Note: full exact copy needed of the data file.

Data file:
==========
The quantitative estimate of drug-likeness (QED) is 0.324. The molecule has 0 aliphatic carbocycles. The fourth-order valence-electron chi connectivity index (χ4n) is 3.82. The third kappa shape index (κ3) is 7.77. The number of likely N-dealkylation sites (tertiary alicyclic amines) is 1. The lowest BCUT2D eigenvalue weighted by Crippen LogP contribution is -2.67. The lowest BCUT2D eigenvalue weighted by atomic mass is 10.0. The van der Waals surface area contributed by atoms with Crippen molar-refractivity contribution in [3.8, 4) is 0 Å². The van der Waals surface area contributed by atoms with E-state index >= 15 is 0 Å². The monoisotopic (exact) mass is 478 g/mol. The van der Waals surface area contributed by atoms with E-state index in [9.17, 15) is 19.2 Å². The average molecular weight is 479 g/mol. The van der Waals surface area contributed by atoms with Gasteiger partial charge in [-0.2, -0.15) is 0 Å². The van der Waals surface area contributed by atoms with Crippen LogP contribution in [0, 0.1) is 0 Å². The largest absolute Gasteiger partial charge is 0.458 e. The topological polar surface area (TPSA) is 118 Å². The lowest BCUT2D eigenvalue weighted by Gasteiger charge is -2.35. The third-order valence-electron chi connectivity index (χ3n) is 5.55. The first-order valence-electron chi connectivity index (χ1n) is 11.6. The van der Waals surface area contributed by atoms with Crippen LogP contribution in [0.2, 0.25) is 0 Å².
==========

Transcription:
The quantitative estimate of drug-likeness (QED) is 0.324. The molecule has 0 aliphatic carbocycles. The fourth-order valence-electron chi connectivity index (χ4n) is 3.82. The third kappa shape index (κ3) is 7.77. The number of likely N-dealkylation sites (tertiary alicyclic amines) is 1. The lowest BCUT2D eigenvalue weighted by Crippen LogP contribution is -2.67. The lowest BCUT2D eigenvalue weighted by atomic mass is 10.0. The van der Waals surface area contributed by atoms with Crippen molar-refractivity contribution in [3.8, 4) is 0 Å². The van der Waals surface area contributed by atoms with E-state index >= 15 is 0 Å². The monoisotopic (exact) mass is 478 g/mol. The van der Waals surface area contributed by atoms with E-state index in [9.17, 15) is 19.2 Å². The average molecular weight is 479 g/mol. The van der Waals surface area contributed by atoms with Gasteiger partial charge in [-0.2, -0.15) is 0 Å². The van der Waals surface area contributed by atoms with Crippen LogP contribution in [0, 0.1) is 0 Å². The largest absolute Gasteiger partial charge is 0.458 e. The topological polar surface area (TPSA) is 118 Å². The lowest BCUT2D eigenvalue weighted by Gasteiger charge is -2.35. The third-order valence-electron chi connectivity index (χ3n) is 5.55. The first-order valence-electron chi connectivity index (χ1n) is 11.6. The van der Waals surface area contributed by atoms with Crippen LogP contribution in [0.2, 0.25) is 0 Å².